From: Fred Bloggs
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Subject: Re: zero-power toggle circuit; was, how to master electronics
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Date: Tue, 19 Nov 2002 04:49:39 GMT
NNTP-Posting-Date: Mon, 18 Nov 2002 20:49:39 PST
Organization: EarthLink Inc. -- http://www.EarthLink.net
Winfield Hill wrote:
> Fred Bloggs wrote ...
>>Terry Pinnell wrote:
>>>By bad luck my initial choice of MOSFET wouldn't toggle at all.
>>>But subsequent tests with a variety of types gave surprisingly
>>>inconsistent results. I've shown my test circuit and results at
>>>Given that my simulation of Win's earlier circuit (using a similar
>>>button-pressing section) seemed 'robust', I'm puzzled why these are
>>>relatively erratic. Is it a flaw in my circuit or interpretation?
>>>Or is the circuit itself genuinely sensitive?
>>Anyone can see that the circuit has inherently defective time constant
>>allocation. The problem arises from the fact that at turn-off the
>>2N7000 gate circuit time constant is at most a factor of approximately
>>10 greater than the p_channel gate time constant. Turn-on is a done deal
>>because the p-channel gate capacitance is charged through the ultra-low
>>Rds of the 2N7000, but at turn-off, this capacitance must discharge
>>through the 100k R4, and this is happening at the same time as the
>>2N7000 gate is re-charging through R2 because the output node still has
>>voltage on it. If the thresholds of both mosfets are low then you have
>>the situation where the 2N7000 requires only a small fraction of the
>>gate circuit time-constant to turn back on, and the p-channel requires
>>an integer multiple of its gate circuit time constant to start turning
>>off. This is the root cause of failure to toggle off, the 2N7000 turns
>>back-on before the p-channel can turn-off enough- very bad circuit- and
>>SPICE is not required. Reduce R4 to 10K or increase C1 to 1U for added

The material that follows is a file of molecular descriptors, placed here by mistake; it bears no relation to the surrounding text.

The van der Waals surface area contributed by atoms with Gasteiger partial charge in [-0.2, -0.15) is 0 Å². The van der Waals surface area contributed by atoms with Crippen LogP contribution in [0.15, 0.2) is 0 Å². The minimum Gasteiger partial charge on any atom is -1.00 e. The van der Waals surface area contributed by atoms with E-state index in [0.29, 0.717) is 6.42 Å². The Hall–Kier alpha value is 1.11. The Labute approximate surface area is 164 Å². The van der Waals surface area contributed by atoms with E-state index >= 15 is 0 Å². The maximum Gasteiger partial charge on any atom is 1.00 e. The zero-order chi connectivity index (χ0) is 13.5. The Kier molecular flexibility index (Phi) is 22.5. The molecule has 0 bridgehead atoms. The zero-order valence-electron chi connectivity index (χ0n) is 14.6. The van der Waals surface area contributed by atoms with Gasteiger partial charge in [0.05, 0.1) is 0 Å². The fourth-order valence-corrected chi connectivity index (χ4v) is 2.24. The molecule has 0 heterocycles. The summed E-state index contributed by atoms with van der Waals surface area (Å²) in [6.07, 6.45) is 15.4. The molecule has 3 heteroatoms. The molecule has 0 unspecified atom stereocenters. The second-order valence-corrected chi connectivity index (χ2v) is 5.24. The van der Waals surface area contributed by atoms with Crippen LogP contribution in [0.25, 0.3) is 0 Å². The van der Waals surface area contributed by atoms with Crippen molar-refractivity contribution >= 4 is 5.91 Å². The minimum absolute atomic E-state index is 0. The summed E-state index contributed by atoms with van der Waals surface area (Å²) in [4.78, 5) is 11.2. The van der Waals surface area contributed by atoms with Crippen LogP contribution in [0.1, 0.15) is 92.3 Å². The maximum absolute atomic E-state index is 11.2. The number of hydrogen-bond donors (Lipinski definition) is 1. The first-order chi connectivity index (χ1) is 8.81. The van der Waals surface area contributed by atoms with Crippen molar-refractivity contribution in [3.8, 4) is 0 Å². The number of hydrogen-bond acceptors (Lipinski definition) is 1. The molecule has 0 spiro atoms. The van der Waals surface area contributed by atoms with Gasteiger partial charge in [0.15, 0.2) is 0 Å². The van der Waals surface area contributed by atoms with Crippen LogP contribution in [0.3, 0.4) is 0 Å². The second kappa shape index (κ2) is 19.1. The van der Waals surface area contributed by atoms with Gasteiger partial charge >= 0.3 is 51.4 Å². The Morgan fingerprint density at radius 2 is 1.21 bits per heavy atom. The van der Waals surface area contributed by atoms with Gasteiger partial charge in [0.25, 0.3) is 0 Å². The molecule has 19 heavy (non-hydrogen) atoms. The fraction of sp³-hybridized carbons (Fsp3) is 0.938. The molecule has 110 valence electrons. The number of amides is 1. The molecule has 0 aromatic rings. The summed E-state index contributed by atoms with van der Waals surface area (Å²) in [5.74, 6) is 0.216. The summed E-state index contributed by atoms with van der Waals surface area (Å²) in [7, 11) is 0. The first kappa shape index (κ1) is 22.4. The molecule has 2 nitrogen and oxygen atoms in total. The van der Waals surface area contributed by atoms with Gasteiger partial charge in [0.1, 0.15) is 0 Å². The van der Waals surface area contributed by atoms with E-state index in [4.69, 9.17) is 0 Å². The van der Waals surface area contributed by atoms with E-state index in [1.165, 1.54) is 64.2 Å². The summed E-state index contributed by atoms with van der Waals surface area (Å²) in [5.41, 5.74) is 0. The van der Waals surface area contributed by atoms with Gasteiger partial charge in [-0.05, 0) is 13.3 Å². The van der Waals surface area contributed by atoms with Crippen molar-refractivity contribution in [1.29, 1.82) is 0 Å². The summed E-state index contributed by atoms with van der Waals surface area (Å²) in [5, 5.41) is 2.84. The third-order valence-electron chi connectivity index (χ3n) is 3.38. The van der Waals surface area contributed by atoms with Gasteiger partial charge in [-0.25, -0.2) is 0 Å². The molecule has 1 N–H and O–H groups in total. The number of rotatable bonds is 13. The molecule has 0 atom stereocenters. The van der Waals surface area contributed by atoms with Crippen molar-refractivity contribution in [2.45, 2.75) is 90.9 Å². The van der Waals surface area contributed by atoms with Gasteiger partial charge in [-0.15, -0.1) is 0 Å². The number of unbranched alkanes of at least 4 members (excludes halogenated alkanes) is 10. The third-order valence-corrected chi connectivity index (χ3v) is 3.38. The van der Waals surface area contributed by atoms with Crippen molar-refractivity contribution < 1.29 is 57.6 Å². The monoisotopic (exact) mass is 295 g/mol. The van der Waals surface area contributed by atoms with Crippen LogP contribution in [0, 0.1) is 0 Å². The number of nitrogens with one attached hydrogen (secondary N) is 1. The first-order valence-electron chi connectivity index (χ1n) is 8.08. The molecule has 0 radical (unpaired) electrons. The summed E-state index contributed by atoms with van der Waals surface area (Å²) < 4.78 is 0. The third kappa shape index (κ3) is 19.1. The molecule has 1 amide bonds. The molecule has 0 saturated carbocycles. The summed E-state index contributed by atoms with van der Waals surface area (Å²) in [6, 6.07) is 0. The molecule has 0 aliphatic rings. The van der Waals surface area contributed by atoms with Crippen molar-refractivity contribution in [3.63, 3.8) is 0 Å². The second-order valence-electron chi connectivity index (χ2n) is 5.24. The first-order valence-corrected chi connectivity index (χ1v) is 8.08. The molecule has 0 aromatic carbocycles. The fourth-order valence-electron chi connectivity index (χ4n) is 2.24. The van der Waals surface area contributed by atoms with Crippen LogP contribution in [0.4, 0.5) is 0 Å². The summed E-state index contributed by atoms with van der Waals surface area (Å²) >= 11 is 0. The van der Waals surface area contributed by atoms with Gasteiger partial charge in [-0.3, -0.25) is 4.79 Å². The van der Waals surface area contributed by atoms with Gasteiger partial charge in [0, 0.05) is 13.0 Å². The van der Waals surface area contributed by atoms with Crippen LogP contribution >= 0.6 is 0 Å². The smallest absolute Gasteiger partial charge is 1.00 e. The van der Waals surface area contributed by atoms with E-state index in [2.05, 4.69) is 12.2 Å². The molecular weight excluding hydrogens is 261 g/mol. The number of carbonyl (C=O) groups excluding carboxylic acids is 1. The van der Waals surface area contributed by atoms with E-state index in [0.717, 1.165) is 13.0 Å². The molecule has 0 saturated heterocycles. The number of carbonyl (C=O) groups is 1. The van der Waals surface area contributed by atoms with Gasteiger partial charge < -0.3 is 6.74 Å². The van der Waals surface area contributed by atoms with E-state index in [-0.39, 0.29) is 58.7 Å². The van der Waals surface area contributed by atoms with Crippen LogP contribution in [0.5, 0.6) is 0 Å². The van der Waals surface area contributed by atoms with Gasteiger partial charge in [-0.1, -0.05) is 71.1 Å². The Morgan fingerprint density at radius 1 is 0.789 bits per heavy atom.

> I'm sorry, but I'm not persuaded by the above reasoning.
> I've re-added the schematic below for discussion clarity. (At least I
> think this is the circuit Terry was simulating. It's not fully Wafer's
> circuit because I took the liberty of eliminating a 10k resistor from
> Q1's drain to Q2's gate, and Wafer's diode at the output. Hmm, maybe
> that's why Wafer isn't here defending his circuit?)
> : ,--------+----(O) V+
> : | | 6 to 9V
> : R4 |
> : 100k |
> : | |
> : +----||--+ Q2
> : x | ||>-' BSS138
> : ,-----------------------+ |--, BSS110
> : | R2 | |
> : R1 ,-- 220k --- | -------+--+---(o)
> : 1M5 S1 | | | |
> : | _|_ | |--' _|_ |
> : +---o o----+ ||<-, Q1 /_\ LOAD
> : | +--------||--+ 2N7002 | |
> : | 0.1uF | | 2N7000 | |
> : === C1 R3 '--------+--+---(O)
> : | 100k |
> : gnd | gnd
> : gnd
> The complaint is about time constants for Q2's turnoff, right? We'll
> see that for Wafer's 9V battery, this isn't an issue. OK, press S1 for
> the shortest humanly-possible time, say 5ms. (Any switch bounce is OK,
> because we're only concerned with the total switch-activation time.)
> What happens during this 5ms? We start with point x at 0V, so C1 also
> has 0 volts. After the button press, C1 still has 0V, or certainly no
> more than 10mV from discharging Q1's gate capacitance (which takes no
> more than 50ns). How fast will Q1's drain = Q2's gate charge to within
> 1.0V of the V+ rail, so Q2 can turn off? With the button pressed and
> C1 discharged, point x rises toward 94% of V+ with a 10 to 20us time
> constant, so it rapidly goes toward R4/(R1+R4) = 6% of V+ rail. Wafer
> specified his circuit for use with 9V batteries, or a 6 to 10V range.
> That's 600mV max on Q2's gate, and we can be confidant 0.6V shouldn't
> be able to hold it on. How many time constants do we need? Let's
> be conservative and say ten time constants of the R-C time involved.
> That's under 200us, which is still well under our 5ms switch limit.
> What about Q2's drain? We've got a short, under 30us, time constant
> there as well, so 5t is under 150us. What about Q1's gate? That's
> been discharged and is held down by C1.
> We're already 350us into the process, what's happening to C1? Should
> we worry about the 22ms C1 charging time constant through R2?
> our conservative 220us calculations above, this seems not an issue.
> It doesn't appear Q1 can turn back on before the 350us is up...
> So I think the circuit should work just as Wafer has asserted.
> However, a lower R4 resistor value, like 22k, is harmless enough, and
> would provide a safety margin for use at higher voltages, like 18V,
> by changing the R4/(R1+R4) ratio from 6% to a safer 2%.
The simulation was not about Wafer's circuit, it was about failure to
toggle off with the IRF9513. The circuit fails with this MOSFET because
the 2N7000 turns back on before the IRF gate can discharge to cut-off.
The time constants are too close, it will fail with any power FET with
gate capacitance near 10nf more or less depending upon the spread in
Vgs,th. Wafer's circuit is a bad design on grounds that he divides the
2N7000 gate voltage to 100/320 x9=2.8V which is below max Vgs,th spread
by about 20%. That stuff about 6V supply is fiction on a good day.